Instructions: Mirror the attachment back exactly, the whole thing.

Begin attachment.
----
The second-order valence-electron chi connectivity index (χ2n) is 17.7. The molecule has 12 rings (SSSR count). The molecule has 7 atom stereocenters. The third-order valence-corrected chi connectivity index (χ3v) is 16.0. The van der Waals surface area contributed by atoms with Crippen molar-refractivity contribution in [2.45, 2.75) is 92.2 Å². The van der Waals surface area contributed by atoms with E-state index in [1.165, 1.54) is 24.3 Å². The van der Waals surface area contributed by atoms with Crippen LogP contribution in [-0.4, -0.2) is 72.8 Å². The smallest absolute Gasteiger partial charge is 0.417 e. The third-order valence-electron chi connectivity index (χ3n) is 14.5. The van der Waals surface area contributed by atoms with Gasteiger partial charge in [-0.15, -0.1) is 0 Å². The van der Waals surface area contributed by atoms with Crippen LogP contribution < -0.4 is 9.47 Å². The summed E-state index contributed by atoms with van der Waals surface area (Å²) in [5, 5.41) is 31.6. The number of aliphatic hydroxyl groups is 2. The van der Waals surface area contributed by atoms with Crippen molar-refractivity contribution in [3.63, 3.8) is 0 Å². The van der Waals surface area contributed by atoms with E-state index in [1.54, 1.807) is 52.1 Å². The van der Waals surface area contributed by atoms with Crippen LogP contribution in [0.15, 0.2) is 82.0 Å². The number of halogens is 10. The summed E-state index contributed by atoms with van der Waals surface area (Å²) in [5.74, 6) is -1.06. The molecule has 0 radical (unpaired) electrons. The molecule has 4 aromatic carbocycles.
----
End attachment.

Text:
The second-order valence-electron chi connectivity index (χ2n) is 17.7. The molecule has 12 rings (SSSR count). The molecule has 7 atom stereocenters. The third-order valence-corrected chi connectivity index (χ3v) is 16.0. The van der Waals surface area contributed by atoms with Crippen molar-refractivity contribution in [2.45, 2.75) is 92.2 Å². The van der Waals surface area contributed by atoms with E-state index in [1.165, 1.54) is 24.3 Å². The van der Waals surface area contributed by atoms with Crippen LogP contribution in [-0.4, -0.2) is 72.8 Å². The smallest absolute Gasteiger partial charge is 0.417 e. The third-order valence-electron chi connectivity index (χ3n) is 14.5. The van der Waals surface area contributed by atoms with Gasteiger partial charge in [-0.15, -0.1) is 0 Å². The van der Waals surface area contributed by atoms with Crippen LogP contribution < -0.4 is 9.47 Å². The summed E-state index contributed by atoms with van der Waals surface area (Å²) in [5, 5.41) is 31.6. The number of aliphatic hydroxyl groups is 2. The van der Waals surface area contributed by atoms with Crippen molar-refractivity contribution in [3.63, 3.8) is 0 Å². The van der Waals surface area contributed by atoms with E-state index in [1.54, 1.807) is 52.1 Å². The van der Waals surface area contributed by atoms with Crippen LogP contribution in [0.15, 0.2) is 82.0 Å². The number of halogens is 10. The summed E-state index contributed by atoms with van der Waals surface area (Å²) in [5.74, 6) is -1.06. The molecule has 0 radical (unpaired) electrons. The molecule has 4 aromatic carbocycles.